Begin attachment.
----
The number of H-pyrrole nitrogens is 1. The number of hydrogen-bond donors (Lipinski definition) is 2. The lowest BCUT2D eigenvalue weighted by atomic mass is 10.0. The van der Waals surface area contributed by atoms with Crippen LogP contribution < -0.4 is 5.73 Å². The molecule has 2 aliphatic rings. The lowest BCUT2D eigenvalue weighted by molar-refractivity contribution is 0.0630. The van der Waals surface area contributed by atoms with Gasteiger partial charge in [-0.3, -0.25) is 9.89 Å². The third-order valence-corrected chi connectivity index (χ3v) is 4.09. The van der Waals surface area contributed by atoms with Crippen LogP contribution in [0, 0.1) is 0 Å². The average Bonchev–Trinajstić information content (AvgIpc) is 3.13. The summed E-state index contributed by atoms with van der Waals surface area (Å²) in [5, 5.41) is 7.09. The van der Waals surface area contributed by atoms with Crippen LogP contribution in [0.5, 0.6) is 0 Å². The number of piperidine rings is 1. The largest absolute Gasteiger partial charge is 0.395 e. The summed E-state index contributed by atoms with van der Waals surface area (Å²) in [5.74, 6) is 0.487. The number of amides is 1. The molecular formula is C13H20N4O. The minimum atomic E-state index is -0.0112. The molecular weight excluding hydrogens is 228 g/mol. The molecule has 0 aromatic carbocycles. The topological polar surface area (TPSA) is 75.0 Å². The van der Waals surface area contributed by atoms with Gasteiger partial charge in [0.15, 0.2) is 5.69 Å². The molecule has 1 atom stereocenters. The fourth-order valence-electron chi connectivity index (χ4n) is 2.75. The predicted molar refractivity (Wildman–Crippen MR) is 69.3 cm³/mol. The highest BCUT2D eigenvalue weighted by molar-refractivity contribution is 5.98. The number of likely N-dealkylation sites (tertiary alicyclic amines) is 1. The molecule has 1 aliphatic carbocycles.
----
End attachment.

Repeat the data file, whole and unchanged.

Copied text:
The number of H-pyrrole nitrogens is 1. The number of hydrogen-bond donors (Lipinski definition) is 2. The lowest BCUT2D eigenvalue weighted by atomic mass is 10.0. The van der Waals surface area contributed by atoms with Crippen LogP contribution < -0.4 is 5.73 Å². The molecule has 2 aliphatic rings. The lowest BCUT2D eigenvalue weighted by molar-refractivity contribution is 0.0630. The van der Waals surface area contributed by atoms with Gasteiger partial charge in [-0.3, -0.25) is 9.89 Å². The third-order valence-corrected chi connectivity index (χ3v) is 4.09. The van der Waals surface area contributed by atoms with Crippen LogP contribution in [0, 0.1) is 0 Å². The average Bonchev–Trinajstić information content (AvgIpc) is 3.13. The summed E-state index contributed by atoms with van der Waals surface area (Å²) in [5, 5.41) is 7.09. The van der Waals surface area contributed by atoms with Crippen LogP contribution in [0.5, 0.6) is 0 Å². The number of piperidine rings is 1. The largest absolute Gasteiger partial charge is 0.395 e. The summed E-state index contributed by atoms with van der Waals surface area (Å²) in [5.74, 6) is 0.487. The number of amides is 1. The molecular formula is C13H20N4O. The minimum atomic E-state index is -0.0112. The molecular weight excluding hydrogens is 228 g/mol. The molecule has 0 aromatic carbocycles. The topological polar surface area (TPSA) is 75.0 Å². The van der Waals surface area contributed by atoms with Gasteiger partial charge in [0.15, 0.2) is 5.69 Å². The molecule has 1 atom stereocenters. The fourth-order valence-electron chi connectivity index (χ4n) is 2.75. The predicted molar refractivity (Wildman–Crippen MR) is 69.3 cm³/mol. The highest BCUT2D eigenvalue weighted by molar-refractivity contribution is 5.98. The number of likely N-dealkylation sites (tertiary alicyclic amines) is 1. The molecule has 1 aliphatic carbocycles.